(Bloomberg) -- Software stocks have been among the best performers of 2020, juiced by revenue growth related to stay-at-home measures and lofty expectations for future gains. But a blowup at cloud provider Fastly Inc. served as a stark reminder of how some of those hopes may prove misguided.
Fastly plummeted as much as 31%, its worst session on record, after a revenue warning for the third quarter rebutted a growth narrative that had made the company the fifth-best performer in the Russell 1000 Index this year. While some of the weakness was related to geopolitical tensions and its exposure to TikTok owner ByteDance, Fastly also warned of reduced revenue from other customers.
Fastly’s slowdown highlights the precariousness of lofty software valuations. Massive share plunges are the price paid when these businesses fall short of perfection. Software stocks have been among the year’s leaders, with an S&P index of software makers up more than 43% in 2020, topping even the 31% gain of the S&P 500’s tech index.
This “dramatic outperformance” is creating some valuation risks, according to Mizuho Securities, which recommended clients take “a more surgical approach to stock selection.”
Many cloud-based software makers, including Zoom Video Communications Inc., Twilio Inc. and Okta Inc., saw product usage spike when businesses moved to work remotely at the start of the pandemic. But many companies haven’t seen enduring demand surges to match Zoom’s, where quarterly revenue jumped 355% in the period ended in July, the second consecutive period of triple-digit sales growth.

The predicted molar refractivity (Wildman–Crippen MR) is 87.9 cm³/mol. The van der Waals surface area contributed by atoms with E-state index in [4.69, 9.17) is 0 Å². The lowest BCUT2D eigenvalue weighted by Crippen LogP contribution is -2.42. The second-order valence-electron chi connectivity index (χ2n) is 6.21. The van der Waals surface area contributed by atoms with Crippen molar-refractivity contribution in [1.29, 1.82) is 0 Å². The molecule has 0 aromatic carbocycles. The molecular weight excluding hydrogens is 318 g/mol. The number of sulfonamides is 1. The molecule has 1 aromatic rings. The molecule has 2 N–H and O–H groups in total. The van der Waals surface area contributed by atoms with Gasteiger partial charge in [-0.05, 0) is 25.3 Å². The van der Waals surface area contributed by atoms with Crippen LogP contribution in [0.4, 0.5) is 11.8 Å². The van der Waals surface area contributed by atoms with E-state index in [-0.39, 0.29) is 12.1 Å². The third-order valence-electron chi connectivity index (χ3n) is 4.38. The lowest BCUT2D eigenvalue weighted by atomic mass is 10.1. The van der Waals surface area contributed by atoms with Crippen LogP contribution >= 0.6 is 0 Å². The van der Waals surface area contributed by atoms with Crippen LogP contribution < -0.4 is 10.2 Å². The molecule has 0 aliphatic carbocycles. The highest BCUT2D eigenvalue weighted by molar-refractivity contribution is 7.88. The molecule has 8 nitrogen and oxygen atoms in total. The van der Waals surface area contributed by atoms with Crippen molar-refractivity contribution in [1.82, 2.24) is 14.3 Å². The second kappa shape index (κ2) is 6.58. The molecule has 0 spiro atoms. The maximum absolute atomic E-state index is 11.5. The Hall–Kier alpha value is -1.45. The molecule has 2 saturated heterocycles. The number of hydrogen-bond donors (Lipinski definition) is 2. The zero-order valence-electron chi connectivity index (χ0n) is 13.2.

Some cloud companies are balancing a pickup in demand from large enterprise clients that are insulated from the pandemic against a drop-off in purchases from cash-starved small- and mid-sized business that have reduced spending. Disclosing even mixed results, let alone a miss, usually means paying a steep price. Slack Technologies Inc. shares lost 14% of their value the day after reporting disappointing quarterly billings in September. PagerDuty Inc. plunged about 26% one day last month after projecting revenue that fell short of Wall Street estimates.
Among Fastly peers, Limelight Networks dropped 5.1% on Thursday while Akamai Technologies was off 4%. B Riley said that Fastly’s issues were unlikely to be seen across the sector.
Walter Pritchard, an analyst at Citi, noted that even with Fastly’s sell-off, shares were trading at a multiple he called “unsustainable, especially with reduction in growth rate.” In a bear-case scenario for Fastly and other content-delivery networks, “even 10x sales could be hard to justify.”
Fastly’s price-to-sales ratio of 35 stands out even in the software industry. The ratio is more than three times the average in the S&P North American Expanded Technology Software Index. By comparison, the S&P Information Technology sells for about 6.5 times sales, while the Nasdaq 100 is at 5.1.
While many Fastly analysts continue to see rosy long-term prospects, especially as the pandemic accelerates the use of cloud computing and streaming video, they were caught off guard by the latest warning. At least two firms downgraded the stock, including Stifel, which wrote that due to Fastly’s “premium valuation and uncertain core organic growth, we expect the stock to meander in coming quarters.”
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